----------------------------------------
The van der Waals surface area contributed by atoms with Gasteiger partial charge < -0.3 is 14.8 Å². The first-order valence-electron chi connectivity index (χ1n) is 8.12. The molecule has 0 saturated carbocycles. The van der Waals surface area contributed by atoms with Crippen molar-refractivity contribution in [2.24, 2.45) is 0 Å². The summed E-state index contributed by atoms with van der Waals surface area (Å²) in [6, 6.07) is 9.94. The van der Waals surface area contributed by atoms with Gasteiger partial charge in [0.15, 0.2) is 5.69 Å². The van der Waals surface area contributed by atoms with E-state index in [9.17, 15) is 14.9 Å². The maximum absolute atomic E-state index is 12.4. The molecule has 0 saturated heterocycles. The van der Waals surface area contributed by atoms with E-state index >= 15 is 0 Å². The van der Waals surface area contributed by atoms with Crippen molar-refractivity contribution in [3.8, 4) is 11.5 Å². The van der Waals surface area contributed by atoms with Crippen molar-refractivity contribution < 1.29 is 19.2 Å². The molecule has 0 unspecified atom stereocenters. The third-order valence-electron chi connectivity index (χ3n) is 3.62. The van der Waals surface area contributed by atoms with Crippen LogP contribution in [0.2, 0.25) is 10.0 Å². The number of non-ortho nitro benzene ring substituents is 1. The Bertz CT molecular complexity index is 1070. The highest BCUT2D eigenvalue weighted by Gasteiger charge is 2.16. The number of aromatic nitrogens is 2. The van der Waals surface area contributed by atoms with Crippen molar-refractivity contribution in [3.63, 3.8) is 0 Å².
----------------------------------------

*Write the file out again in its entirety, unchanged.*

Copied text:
The van der Waals surface area contributed by atoms with Gasteiger partial charge < -0.3 is 14.8 Å². The first-order valence-electron chi connectivity index (χ1n) is 8.12. The molecule has 0 saturated carbocycles. The van der Waals surface area contributed by atoms with Crippen molar-refractivity contribution in [2.24, 2.45) is 0 Å². The summed E-state index contributed by atoms with van der Waals surface area (Å²) in [6, 6.07) is 9.94. The van der Waals surface area contributed by atoms with Gasteiger partial charge in [0.15, 0.2) is 5.69 Å². The van der Waals surface area contributed by atoms with E-state index in [9.17, 15) is 14.9 Å². The maximum absolute atomic E-state index is 12.4. The molecule has 0 saturated heterocycles. The van der Waals surface area contributed by atoms with E-state index >= 15 is 0 Å². The van der Waals surface area contributed by atoms with Crippen molar-refractivity contribution in [3.8, 4) is 11.5 Å². The van der Waals surface area contributed by atoms with Crippen molar-refractivity contribution < 1.29 is 19.2 Å². The molecule has 0 unspecified atom stereocenters. The third-order valence-electron chi connectivity index (χ3n) is 3.62. The van der Waals surface area contributed by atoms with Crippen LogP contribution in [0.2, 0.25) is 10.0 Å². The number of non-ortho nitro benzene ring substituents is 1. The Bertz CT molecular complexity index is 1070. The highest BCUT2D eigenvalue weighted by Gasteiger charge is 2.16. The number of aromatic nitrogens is 2. The van der Waals surface area contributed by atoms with Crippen molar-refractivity contribution in [3.63, 3.8) is 0 Å².